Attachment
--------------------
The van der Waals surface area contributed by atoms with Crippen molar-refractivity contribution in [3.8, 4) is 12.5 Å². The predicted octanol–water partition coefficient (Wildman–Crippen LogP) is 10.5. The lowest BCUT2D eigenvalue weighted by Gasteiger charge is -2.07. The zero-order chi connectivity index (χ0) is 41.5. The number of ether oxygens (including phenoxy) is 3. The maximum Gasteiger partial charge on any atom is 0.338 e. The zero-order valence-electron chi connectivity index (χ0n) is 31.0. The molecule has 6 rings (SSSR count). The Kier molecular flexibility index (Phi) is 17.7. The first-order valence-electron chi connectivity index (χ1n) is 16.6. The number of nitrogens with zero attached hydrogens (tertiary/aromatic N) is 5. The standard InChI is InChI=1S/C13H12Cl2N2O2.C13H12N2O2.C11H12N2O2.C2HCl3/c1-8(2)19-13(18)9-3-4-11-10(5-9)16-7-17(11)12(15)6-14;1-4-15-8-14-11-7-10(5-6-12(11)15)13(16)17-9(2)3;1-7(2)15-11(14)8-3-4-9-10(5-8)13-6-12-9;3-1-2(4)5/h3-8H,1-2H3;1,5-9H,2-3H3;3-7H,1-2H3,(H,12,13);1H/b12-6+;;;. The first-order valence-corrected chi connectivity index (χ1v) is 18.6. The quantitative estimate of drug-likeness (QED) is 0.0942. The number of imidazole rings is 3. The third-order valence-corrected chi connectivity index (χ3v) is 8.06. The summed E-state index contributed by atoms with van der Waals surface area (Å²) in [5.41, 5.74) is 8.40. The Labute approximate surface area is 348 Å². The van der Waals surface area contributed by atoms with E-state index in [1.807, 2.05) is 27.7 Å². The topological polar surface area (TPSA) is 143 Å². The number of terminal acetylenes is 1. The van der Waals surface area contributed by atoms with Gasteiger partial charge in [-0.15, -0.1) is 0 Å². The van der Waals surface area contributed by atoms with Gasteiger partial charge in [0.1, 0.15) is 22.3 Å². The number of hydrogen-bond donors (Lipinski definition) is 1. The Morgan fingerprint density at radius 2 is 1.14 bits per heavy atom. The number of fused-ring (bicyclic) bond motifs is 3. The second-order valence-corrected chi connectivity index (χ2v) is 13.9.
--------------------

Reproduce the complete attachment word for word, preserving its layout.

The van der Waals surface area contributed by atoms with Crippen molar-refractivity contribution in [3.8, 4) is 12.5 Å². The predicted octanol–water partition coefficient (Wildman–Crippen LogP) is 10.5. The lowest BCUT2D eigenvalue weighted by Gasteiger charge is -2.07. The zero-order chi connectivity index (χ0) is 41.5. The number of ether oxygens (including phenoxy) is 3. The maximum Gasteiger partial charge on any atom is 0.338 e. The zero-order valence-electron chi connectivity index (χ0n) is 31.0. The molecule has 6 rings (SSSR count). The Kier molecular flexibility index (Phi) is 17.7. The first-order valence-electron chi connectivity index (χ1n) is 16.6. The number of nitrogens with zero attached hydrogens (tertiary/aromatic N) is 5. The standard InChI is InChI=1S/C13H12Cl2N2O2.C13H12N2O2.C11H12N2O2.C2HCl3/c1-8(2)19-13(18)9-3-4-11-10(5-9)16-7-17(11)12(15)6-14;1-4-15-8-14-11-7-10(5-6-12(11)15)13(16)17-9(2)3;1-7(2)15-11(14)8-3-4-9-10(5-8)13-6-12-9;3-1-2(4)5/h3-8H,1-2H3;1,5-9H,2-3H3;3-7H,1-2H3,(H,12,13);1H/b12-6+;;;. The first-order valence-corrected chi connectivity index (χ1v) is 18.6. The quantitative estimate of drug-likeness (QED) is 0.0942. The number of imidazole rings is 3. The third-order valence-corrected chi connectivity index (χ3v) is 8.06. The summed E-state index contributed by atoms with van der Waals surface area (Å²) in [5.41, 5.74) is 8.40. The Labute approximate surface area is 348 Å². The van der Waals surface area contributed by atoms with E-state index in [1.807, 2.05) is 27.7 Å². The topological polar surface area (TPSA) is 143 Å². The number of terminal acetylenes is 1. The van der Waals surface area contributed by atoms with Gasteiger partial charge in [-0.15, -0.1) is 0 Å². The van der Waals surface area contributed by atoms with Gasteiger partial charge in [0.1, 0.15) is 22.3 Å². The number of hydrogen-bond donors (Lipinski definition) is 1. The Morgan fingerprint density at radius 2 is 1.14 bits per heavy atom. The number of fused-ring (bicyclic) bond motifs is 3. The second-order valence-corrected chi connectivity index (χ2v) is 13.9.